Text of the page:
- "Some non painting efforts come into focus with time, but the first impression is a telling lesson in why painting doesn’t die; it is at the very least a good way for young artists to grasp the kind of density of expression that any art medium requires. (It helps to remember that most of the first generation Conceptualists were educated and began their careers as painters.)"
- "Perhaps an over familiarity with Conceptual Art and especially the theories it inspired can leave young artists with no sense of how to make an artwork that holds together as an experience. You can sense the lack of connection to either materials or self in their statements, which appear on the wall labels beside the work."
- "They mix overblown, one-size-fits-all art speak with quite a bit of wishful thinking about their work’s impact, as if they could control the meaning or effect of their work."
- "Not much else here will slow you down."
- "Aspiring artists need to expose themselves to the sheer intensity and variety of art, to learn what they love, what they hate and if they are actually artists at all. New York’s galleries and especially its great museums offer ample opportunity for this kind of self-education, which leads to self-knowledge."
- "Anything is possible when artists set to work knowing they have something they urgently need to say, in a way it hasn’t quite been said before."
Wednesday, September 2, 2009
There presently are a number of Richard Tuttle drawings, with poetic names, on display as a grouping in the Prints & Drawing area of the Art Institute. Each is a single colored shape (some more solid, some more feeble than others) that charges the negative white space of the paper. In some, the wrinkling of the paper bends to the presence of the shape. In others, it doesn't. The white space activates the positive shape too, but to a degree -- to my eye -- less so in most of them. The form of the shapes generally are the bit I remember visually, not the shape of the white space. No doubt, the expectation of object connected to the positive shape plays a role in the forms that the brain stores.
There is both truth and deception in the obvious, at once focal point and distraction. Dual states with no emphasis on either state displace the obvious and disrupt expectations.
One pitfall with verbalizing visual art is the risk of hardening the concept while the visuals drift from that concept. I feel some drift from what I have come to think is conceptually important to my work. I am less sure, or perhaps simply less comfortable, about whether my current work really connects to loss and retention of identity through transition and transformation. The elements perhaps don't come close enough to the edge of losing themselves. As I work to push the elements to the edge, I'm pushed back by an affinity for the material qualities of the elements.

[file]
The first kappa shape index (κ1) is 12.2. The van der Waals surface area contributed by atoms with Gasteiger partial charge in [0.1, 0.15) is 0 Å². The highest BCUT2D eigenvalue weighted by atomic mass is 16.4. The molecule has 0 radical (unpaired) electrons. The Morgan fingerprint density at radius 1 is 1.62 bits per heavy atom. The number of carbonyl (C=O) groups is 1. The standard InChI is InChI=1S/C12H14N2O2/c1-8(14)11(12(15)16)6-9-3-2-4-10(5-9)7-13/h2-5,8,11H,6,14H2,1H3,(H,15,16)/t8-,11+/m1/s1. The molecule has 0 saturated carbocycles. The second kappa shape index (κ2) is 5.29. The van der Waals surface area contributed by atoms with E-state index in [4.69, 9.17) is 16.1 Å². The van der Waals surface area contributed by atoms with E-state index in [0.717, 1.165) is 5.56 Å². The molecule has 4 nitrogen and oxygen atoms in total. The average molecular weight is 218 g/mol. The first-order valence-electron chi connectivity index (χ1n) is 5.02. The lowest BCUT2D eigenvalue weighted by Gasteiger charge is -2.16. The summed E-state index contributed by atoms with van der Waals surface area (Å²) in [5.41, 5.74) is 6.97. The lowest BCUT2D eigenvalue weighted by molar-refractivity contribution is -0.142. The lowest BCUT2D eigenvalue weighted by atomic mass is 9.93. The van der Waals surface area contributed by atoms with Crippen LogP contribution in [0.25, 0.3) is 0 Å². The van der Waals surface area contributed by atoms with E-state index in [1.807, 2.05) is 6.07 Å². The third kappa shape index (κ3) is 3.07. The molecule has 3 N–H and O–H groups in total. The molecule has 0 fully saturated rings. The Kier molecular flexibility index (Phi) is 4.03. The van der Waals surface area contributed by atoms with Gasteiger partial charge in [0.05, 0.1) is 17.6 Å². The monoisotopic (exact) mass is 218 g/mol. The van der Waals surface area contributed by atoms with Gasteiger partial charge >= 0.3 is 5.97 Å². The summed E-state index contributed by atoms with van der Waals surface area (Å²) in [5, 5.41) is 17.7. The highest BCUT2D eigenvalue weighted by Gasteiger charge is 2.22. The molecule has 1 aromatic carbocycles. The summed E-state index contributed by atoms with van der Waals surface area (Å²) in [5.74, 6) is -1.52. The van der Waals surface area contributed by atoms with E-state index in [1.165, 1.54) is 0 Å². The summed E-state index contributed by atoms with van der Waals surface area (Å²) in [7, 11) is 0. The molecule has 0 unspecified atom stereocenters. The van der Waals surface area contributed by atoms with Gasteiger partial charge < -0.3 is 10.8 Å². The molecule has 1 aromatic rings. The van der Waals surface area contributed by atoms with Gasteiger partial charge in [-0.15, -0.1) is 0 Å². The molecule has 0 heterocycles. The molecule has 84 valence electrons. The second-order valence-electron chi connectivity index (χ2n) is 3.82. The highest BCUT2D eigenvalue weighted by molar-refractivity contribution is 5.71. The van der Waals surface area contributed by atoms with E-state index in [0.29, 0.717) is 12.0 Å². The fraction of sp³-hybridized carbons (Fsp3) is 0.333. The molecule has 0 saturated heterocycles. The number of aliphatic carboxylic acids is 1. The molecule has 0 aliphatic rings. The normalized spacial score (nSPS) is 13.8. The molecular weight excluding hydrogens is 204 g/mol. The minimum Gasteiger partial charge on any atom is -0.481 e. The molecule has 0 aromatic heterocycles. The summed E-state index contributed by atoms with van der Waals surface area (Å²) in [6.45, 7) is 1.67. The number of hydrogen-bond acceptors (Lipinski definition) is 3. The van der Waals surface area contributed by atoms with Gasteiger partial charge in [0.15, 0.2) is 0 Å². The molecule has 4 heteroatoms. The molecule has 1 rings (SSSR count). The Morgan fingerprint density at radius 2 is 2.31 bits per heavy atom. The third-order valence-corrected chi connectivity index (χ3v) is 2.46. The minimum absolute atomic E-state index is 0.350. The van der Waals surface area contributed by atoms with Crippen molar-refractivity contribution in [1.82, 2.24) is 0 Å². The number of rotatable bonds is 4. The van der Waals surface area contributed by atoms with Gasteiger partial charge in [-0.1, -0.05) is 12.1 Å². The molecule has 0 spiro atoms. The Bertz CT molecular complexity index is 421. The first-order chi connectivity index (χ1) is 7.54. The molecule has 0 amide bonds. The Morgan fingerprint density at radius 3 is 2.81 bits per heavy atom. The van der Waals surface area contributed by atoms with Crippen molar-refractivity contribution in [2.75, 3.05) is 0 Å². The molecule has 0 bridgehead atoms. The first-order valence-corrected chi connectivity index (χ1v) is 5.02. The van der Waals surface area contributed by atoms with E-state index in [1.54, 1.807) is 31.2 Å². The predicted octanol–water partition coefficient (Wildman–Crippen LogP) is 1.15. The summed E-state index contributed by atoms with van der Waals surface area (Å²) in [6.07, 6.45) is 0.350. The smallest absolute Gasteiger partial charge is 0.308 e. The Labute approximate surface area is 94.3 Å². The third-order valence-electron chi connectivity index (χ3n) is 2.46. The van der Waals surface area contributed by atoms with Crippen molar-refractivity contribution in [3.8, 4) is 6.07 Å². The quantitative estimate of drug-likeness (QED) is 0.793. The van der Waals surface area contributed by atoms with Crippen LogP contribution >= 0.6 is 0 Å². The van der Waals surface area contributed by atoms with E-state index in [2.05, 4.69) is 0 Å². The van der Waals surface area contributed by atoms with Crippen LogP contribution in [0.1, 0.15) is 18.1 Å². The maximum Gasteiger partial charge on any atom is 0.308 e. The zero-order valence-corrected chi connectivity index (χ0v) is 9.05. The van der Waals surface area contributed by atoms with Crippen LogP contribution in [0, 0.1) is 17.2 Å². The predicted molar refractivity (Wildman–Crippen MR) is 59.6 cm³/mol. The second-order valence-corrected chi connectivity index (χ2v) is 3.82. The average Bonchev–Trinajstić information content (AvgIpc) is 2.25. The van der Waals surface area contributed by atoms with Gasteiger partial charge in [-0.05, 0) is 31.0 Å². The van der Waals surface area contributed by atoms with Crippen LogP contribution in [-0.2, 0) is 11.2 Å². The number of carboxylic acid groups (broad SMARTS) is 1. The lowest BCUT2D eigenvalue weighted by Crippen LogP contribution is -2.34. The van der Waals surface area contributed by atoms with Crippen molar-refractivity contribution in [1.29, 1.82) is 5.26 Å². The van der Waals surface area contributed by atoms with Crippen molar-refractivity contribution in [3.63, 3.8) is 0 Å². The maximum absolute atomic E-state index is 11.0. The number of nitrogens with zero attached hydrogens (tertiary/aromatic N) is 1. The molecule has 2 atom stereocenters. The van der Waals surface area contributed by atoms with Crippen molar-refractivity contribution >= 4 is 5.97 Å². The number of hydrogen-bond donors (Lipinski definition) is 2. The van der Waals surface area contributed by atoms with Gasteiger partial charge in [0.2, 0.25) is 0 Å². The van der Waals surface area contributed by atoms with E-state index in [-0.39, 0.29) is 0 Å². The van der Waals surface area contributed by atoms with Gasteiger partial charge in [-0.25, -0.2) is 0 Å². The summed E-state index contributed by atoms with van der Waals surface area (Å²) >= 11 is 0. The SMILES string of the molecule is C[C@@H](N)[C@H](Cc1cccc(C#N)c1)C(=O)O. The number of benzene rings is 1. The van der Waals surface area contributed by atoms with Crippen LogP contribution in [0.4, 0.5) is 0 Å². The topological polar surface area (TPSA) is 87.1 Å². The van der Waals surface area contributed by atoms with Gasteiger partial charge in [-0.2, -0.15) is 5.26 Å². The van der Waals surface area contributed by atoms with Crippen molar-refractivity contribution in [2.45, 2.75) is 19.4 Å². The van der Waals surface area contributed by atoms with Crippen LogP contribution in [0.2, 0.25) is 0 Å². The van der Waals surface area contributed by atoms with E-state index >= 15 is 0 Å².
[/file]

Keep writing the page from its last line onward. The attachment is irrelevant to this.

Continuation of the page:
So I am spending more time simply drawing on paper ... the solution perhaps is in the distraction.
Tuesday, September 1, 2009
When can solid and permanent looking artwork comprised of structure/materials having permanence capture impermanence? Is it enough that the elements are removable and rearrangeable to conform to different spaces, or for that matter, to different aesthetic tastes, the impermanence being one of context and/or arrangement? Is metaphor sufficient -- a solid form with the shape and appearance of something much less permanent? How much fragility is needed to project vulnerability? How much solid weight is need to project stability?
Charle's Ray's Cypress in the Art Institute is a carved replica of a fiberglass replica of a found fallen tree, carved out of Cypress, eventually bound to decay as the Cypress wood itself, after 400 years of relative stability, decays over a period of 600 years. I would expect a found bit of tree to look more deteriorated and decayed than does the carved cypress. It looks permanent, with impermanence conveyed only in the posted information that it will decay eventually. Distractions from impermanence include the absence of moss and fungi and the singularity of the carving's color. Oil paintings deteriorate and crackle with age, showing impermanent natures more quickly than might this wood carving.
Eva Hesse's Untitled fiberglass and polyester resin over cloth-covered metal wire with metal grommets (variable in installation) manages impermanence in "permanent" form, partly from its form's -- a hanging rope ending in a coil -- the association with temporariness as an image.